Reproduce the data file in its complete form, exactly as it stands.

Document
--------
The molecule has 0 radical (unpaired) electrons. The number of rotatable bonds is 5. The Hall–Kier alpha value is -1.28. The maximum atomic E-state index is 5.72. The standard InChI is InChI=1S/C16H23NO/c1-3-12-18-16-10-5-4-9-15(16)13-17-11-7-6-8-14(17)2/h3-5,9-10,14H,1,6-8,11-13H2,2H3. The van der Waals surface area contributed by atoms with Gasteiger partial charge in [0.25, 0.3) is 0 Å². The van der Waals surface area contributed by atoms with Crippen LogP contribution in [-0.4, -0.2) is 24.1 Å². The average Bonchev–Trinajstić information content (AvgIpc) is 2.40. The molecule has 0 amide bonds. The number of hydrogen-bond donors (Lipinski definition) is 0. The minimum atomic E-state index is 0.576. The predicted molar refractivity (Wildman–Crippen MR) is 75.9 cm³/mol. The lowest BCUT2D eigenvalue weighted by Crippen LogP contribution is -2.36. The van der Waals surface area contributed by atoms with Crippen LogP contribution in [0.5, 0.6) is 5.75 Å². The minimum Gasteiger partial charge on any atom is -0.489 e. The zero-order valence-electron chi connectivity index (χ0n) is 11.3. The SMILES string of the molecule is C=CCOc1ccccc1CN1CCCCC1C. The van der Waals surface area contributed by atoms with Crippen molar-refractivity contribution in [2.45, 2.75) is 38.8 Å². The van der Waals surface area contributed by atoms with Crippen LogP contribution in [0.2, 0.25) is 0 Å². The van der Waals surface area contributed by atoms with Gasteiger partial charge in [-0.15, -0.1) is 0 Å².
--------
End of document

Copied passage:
The molecule has 0 radical (unpaired) electrons. The number of rotatable bonds is 5. The Hall–Kier alpha value is -1.28. The maximum atomic E-state index is 5.72. The standard InChI is InChI=1S/C16H23NO/c1-3-12-18-16-10-5-4-9-15(16)13-17-11-7-6-8-14(17)2/h3-5,9-10,14H,1,6-8,11-13H2,2H3. The van der Waals surface area contributed by atoms with Gasteiger partial charge in [0.25, 0.3) is 0 Å². The van der Waals surface area contributed by atoms with Crippen LogP contribution in [-0.4, -0.2) is 24.1 Å². The average Bonchev–Trinajstić information content (AvgIpc) is 2.40. The molecule has 0 amide bonds. The number of hydrogen-bond donors (Lipinski definition) is 0. The minimum atomic E-state index is 0.576. The predicted molar refractivity (Wildman–Crippen MR) is 75.9 cm³/mol. The lowest BCUT2D eigenvalue weighted by Crippen LogP contribution is -2.36. The van der Waals surface area contributed by atoms with Crippen LogP contribution in [0.5, 0.6) is 5.75 Å². The minimum Gasteiger partial charge on any atom is -0.489 e. The zero-order valence-electron chi connectivity index (χ0n) is 11.3. The SMILES string of the molecule is C=CCOc1ccccc1CN1CCCCC1C. The van der Waals surface area contributed by atoms with Crippen molar-refractivity contribution in [2.45, 2.75) is 38.8 Å². The van der Waals surface area contributed by atoms with Crippen LogP contribution in [0.2, 0.25) is 0 Å². The van der Waals surface area contributed by atoms with Gasteiger partial charge in [-0.15, -0.1) is 0 Å².